When I was still a sophomore in high school, I discovered a book at home that awakened my true curiosity and it triggered the formation of who I am today. I can still vividly remember that particular night: There was a major blackout in the city on a weekday. We only relied on our emergency lights to guide us and illuminate our paths as we fumble in the dark. I still don’t know what’s gotten into me but somehow, I grabbed this 3-inch A4-size hard bound book, published in 1975, and started browsing instead of playing my portable Nintendo like an ordinary teenager of that time.

The book smelled like it hasn’t been flipped for ages. The pages were turning yellow but still thick and crisp. It was a special edition Readers Digest that we picked up from my grandma’s house a few years back. The book’s content covers from ancient history up until humanity’s prediction of the future. It is filled with interesting, factual, mysterious and trivial information such as crop circles, peculiar diseases, the case of Mary Celeste, the two Titanics, and the bizarre story of a young girl (which I’ll never ever forget). Despite relying on a dim light I managed to read it for hours. I just couldn’t put it down.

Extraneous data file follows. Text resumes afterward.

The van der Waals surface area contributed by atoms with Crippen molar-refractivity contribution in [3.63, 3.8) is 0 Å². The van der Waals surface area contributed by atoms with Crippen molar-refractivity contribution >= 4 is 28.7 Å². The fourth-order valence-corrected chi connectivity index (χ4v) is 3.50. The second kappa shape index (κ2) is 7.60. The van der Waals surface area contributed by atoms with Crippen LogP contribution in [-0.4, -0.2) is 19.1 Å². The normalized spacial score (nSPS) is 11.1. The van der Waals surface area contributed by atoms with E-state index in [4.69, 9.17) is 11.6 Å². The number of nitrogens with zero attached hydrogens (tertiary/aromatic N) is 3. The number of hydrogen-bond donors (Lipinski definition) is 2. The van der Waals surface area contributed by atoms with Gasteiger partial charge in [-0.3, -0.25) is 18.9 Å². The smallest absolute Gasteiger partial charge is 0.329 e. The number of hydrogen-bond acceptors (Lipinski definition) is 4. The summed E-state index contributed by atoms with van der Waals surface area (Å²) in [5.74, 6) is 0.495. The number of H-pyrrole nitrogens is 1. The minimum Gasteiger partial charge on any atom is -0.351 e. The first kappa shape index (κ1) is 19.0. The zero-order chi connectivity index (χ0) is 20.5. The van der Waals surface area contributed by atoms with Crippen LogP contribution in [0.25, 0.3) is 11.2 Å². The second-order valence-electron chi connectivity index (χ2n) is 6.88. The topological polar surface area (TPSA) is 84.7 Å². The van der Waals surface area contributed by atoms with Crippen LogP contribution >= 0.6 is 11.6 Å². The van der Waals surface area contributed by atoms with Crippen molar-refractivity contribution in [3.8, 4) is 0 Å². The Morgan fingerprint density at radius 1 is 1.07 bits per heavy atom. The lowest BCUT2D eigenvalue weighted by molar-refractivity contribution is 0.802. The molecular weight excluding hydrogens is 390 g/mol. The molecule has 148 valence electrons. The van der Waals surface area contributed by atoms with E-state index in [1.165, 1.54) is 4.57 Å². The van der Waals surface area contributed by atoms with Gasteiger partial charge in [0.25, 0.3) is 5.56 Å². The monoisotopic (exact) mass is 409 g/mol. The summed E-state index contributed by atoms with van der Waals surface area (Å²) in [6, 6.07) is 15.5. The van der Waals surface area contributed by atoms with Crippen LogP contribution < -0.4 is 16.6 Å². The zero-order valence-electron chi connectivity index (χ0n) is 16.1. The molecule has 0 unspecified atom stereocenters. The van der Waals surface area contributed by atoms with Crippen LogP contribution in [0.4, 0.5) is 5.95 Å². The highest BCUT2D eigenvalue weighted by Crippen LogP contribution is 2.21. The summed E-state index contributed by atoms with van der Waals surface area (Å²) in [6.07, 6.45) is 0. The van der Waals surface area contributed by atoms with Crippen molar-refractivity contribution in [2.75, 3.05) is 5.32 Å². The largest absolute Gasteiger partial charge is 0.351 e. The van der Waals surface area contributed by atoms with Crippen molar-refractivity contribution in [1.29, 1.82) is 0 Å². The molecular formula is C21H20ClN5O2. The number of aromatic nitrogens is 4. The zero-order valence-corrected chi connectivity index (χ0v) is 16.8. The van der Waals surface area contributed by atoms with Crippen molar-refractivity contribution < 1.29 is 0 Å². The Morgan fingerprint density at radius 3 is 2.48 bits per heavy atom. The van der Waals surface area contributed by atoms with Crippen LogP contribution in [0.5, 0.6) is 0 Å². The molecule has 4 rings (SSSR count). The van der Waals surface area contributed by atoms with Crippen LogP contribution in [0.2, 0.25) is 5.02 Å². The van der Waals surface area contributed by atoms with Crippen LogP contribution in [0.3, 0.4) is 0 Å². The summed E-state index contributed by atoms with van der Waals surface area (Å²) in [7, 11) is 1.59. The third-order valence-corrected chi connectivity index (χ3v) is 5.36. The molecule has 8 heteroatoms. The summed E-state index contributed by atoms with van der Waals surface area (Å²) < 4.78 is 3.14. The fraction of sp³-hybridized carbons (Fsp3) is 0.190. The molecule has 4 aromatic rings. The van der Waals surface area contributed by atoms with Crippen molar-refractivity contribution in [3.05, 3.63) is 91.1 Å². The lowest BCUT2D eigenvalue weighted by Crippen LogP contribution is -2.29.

Years passed and I’m pretty sure that I’ve read it cover to cover x number of times.

Since that night, I went to bed with a realization and understanding of what my interests are and it explained a lot why I enjoy documentaries and other science and history-related books/movies/TV shows. Thus, my interest with Mythbusters, Ancient Aliens and Fringe Science.

I met myself. As if for the first time.

It was absolute bliss.

Every time I read or watch something about a topic I’m interested in, I feel like a little kid going all thrilled over a piece of candy.

III.

Throughout the years after, my attention and focus somehow diverted to college and everything Advertising-related. A few interests were added along the way. I found myself reading about different religions, philosophy, sociology, psychology and surprisingly literature.

I spent my lunch breaks browsing in our college library, seated in the least explored corners closest to the bookshelf of choice, and getting annoyed at anyone reaching within a 5-metre radius.

I found people I can share and discuss ideas with both in real life and online.

It was a period of awakening.